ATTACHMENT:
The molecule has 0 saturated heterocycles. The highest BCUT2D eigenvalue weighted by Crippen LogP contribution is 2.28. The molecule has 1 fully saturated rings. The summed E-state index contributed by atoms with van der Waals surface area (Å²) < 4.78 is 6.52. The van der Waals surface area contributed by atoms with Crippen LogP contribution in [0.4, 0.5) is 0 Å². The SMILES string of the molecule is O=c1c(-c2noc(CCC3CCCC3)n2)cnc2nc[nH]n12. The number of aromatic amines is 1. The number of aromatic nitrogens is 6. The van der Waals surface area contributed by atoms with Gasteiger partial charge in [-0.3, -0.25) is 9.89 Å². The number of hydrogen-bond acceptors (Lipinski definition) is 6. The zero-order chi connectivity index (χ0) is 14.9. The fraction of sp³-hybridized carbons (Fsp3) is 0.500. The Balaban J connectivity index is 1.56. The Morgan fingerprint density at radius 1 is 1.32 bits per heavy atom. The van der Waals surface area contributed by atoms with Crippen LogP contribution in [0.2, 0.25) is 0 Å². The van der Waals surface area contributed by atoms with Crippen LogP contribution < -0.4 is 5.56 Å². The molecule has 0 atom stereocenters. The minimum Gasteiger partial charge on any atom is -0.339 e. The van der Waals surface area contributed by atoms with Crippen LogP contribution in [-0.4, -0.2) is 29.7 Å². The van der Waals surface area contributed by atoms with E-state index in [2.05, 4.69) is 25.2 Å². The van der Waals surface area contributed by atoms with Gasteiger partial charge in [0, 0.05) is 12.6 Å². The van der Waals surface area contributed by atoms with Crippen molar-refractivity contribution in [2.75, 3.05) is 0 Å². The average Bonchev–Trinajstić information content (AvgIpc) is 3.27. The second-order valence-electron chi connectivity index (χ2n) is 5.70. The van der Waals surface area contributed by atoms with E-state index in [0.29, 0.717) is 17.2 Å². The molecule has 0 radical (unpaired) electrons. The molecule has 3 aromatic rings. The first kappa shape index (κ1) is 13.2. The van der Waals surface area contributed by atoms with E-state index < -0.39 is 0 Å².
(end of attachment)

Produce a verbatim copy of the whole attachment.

The molecule has 0 saturated heterocycles. The highest BCUT2D eigenvalue weighted by Crippen LogP contribution is 2.28. The molecule has 1 fully saturated rings. The summed E-state index contributed by atoms with van der Waals surface area (Å²) < 4.78 is 6.52. The van der Waals surface area contributed by atoms with Crippen LogP contribution in [0.4, 0.5) is 0 Å². The SMILES string of the molecule is O=c1c(-c2noc(CCC3CCCC3)n2)cnc2nc[nH]n12. The number of aromatic amines is 1. The number of aromatic nitrogens is 6. The van der Waals surface area contributed by atoms with Gasteiger partial charge in [-0.3, -0.25) is 9.89 Å². The number of hydrogen-bond acceptors (Lipinski definition) is 6. The zero-order chi connectivity index (χ0) is 14.9. The fraction of sp³-hybridized carbons (Fsp3) is 0.500. The Balaban J connectivity index is 1.56. The Morgan fingerprint density at radius 1 is 1.32 bits per heavy atom. The van der Waals surface area contributed by atoms with Crippen LogP contribution in [0.2, 0.25) is 0 Å². The van der Waals surface area contributed by atoms with Crippen LogP contribution < -0.4 is 5.56 Å². The molecule has 0 atom stereocenters. The minimum Gasteiger partial charge on any atom is -0.339 e. The van der Waals surface area contributed by atoms with Crippen LogP contribution in [-0.4, -0.2) is 29.7 Å². The van der Waals surface area contributed by atoms with E-state index in [2.05, 4.69) is 25.2 Å². The van der Waals surface area contributed by atoms with Gasteiger partial charge in [0, 0.05) is 12.6 Å². The van der Waals surface area contributed by atoms with Crippen molar-refractivity contribution in [2.75, 3.05) is 0 Å². The average Bonchev–Trinajstić information content (AvgIpc) is 3.27. The second-order valence-electron chi connectivity index (χ2n) is 5.70. The van der Waals surface area contributed by atoms with E-state index in [0.29, 0.717) is 17.2 Å². The molecule has 0 radical (unpaired) electrons. The molecule has 3 aromatic rings. The first kappa shape index (κ1) is 13.2. The van der Waals surface area contributed by atoms with E-state index < -0.39 is 0 Å².